Friday, 17 October 2008

Trends in Nerdish Pursuits - or, I wonder if Emily Short and Ron Edwards have ever met?

As well as playing RPGs, I sometimes like to dabble in the playing and writing of text adventures, or 'interactive fiction' as I believe the kids are calling it these days. The developmental paths of interactive fiction and RPGs are surprisingly similar, and it makes me wonder if we can't draw any half-baked and ill-thought out theories from this odd fact.

RPGs and IF, how similar hast thine development paths been? Let me count the ways:

A. RPGs and IF followed an exactly similar career trajectory - namely, they started off as the prevail of a small group of nerds, suddenly enjoyed a growth and boom period in which some of their most famous examples became household names, before finally coming up against the oncoming wave of console/video gaming and falling back from the universe in fear and confusion. Then they went back to being the prevail of a small group of nerds again.

B. RPGs and IF followed a broadly similar design trajectory - namely, they started off emulating simplistic 'fantasy fucking Vietnam' dungeon crawls, then gradually broadened their purview to include the more epic, the more personal, the more experimental, and the more unusual. This had the unforeseen consequence of splintering their fanbases into 'old' and 'new' and 'I like both' schoolers.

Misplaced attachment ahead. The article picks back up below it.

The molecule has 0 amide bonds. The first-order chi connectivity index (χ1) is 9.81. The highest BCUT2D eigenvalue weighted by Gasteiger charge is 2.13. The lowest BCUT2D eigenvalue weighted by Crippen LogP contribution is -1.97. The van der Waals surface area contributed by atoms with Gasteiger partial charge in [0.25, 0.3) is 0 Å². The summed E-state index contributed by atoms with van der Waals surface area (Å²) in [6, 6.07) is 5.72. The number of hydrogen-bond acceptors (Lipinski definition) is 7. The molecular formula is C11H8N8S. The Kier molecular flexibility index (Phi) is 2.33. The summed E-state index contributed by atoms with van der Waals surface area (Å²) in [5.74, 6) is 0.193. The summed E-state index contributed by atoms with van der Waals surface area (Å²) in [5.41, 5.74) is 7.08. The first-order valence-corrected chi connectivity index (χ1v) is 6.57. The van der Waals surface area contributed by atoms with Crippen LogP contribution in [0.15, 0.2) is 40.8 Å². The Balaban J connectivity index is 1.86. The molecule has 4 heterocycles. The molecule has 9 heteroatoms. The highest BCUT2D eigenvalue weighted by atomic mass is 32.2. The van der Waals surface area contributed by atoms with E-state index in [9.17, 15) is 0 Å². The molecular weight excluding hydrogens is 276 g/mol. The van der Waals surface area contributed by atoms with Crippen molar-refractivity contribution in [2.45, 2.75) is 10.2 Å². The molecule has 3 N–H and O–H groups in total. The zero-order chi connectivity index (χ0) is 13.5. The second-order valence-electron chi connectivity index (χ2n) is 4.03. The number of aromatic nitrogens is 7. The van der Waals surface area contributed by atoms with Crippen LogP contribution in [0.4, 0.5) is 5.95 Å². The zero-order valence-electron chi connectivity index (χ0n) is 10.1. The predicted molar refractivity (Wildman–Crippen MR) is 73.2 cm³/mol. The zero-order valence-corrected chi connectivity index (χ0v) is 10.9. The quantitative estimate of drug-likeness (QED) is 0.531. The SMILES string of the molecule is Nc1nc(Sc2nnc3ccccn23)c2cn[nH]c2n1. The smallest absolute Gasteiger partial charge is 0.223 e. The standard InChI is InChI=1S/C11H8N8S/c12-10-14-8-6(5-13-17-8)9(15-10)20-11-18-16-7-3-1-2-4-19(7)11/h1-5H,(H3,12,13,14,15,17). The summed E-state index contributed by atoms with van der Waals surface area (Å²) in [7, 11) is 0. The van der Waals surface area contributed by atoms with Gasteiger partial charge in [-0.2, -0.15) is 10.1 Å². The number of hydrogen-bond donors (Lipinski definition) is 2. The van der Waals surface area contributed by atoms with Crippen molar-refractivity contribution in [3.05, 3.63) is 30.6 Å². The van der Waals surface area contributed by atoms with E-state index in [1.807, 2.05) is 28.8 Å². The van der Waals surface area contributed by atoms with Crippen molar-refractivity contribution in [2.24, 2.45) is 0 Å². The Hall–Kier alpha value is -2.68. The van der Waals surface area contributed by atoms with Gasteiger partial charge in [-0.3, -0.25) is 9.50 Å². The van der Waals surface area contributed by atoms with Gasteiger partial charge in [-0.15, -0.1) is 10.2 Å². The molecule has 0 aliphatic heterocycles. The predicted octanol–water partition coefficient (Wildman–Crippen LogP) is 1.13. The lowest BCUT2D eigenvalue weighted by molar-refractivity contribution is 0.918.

C. RPGs and IF followed a vaguely similar theory trajectory - namely, progressing from 'gamist' puzzle-orientated approaches to more 'narrativist' story-telling play. (God, how I loathe those terms, but they do get the point across.) This coincided with a mysterious name-change in both cases, from 'text adventure' to 'interactive fiction', and from 'role playing game' to 'story game'. (The cynic in me puts this down to people feeling ashamed about playing things called 'text adventures' and 'role playing games'.) It also coincided with a greater degree of player freedom and power, moving away from the GM is God/Designer is God starting point and ending up in a more airy-fairy world of non-linearity, narrative control, and 'plot'. (Compare Galatea with Zork, and the The Mountain Witch with Basic D&D.)

I wonder why this should have been the case. Do all nerd pursuits follow these paths? (Not that these trajectories were bad - I like both Galatea and The Mountain Witch.) Half-baked and ill-thought out theories on the back of a postcard. Or, alternatively, in the comments.

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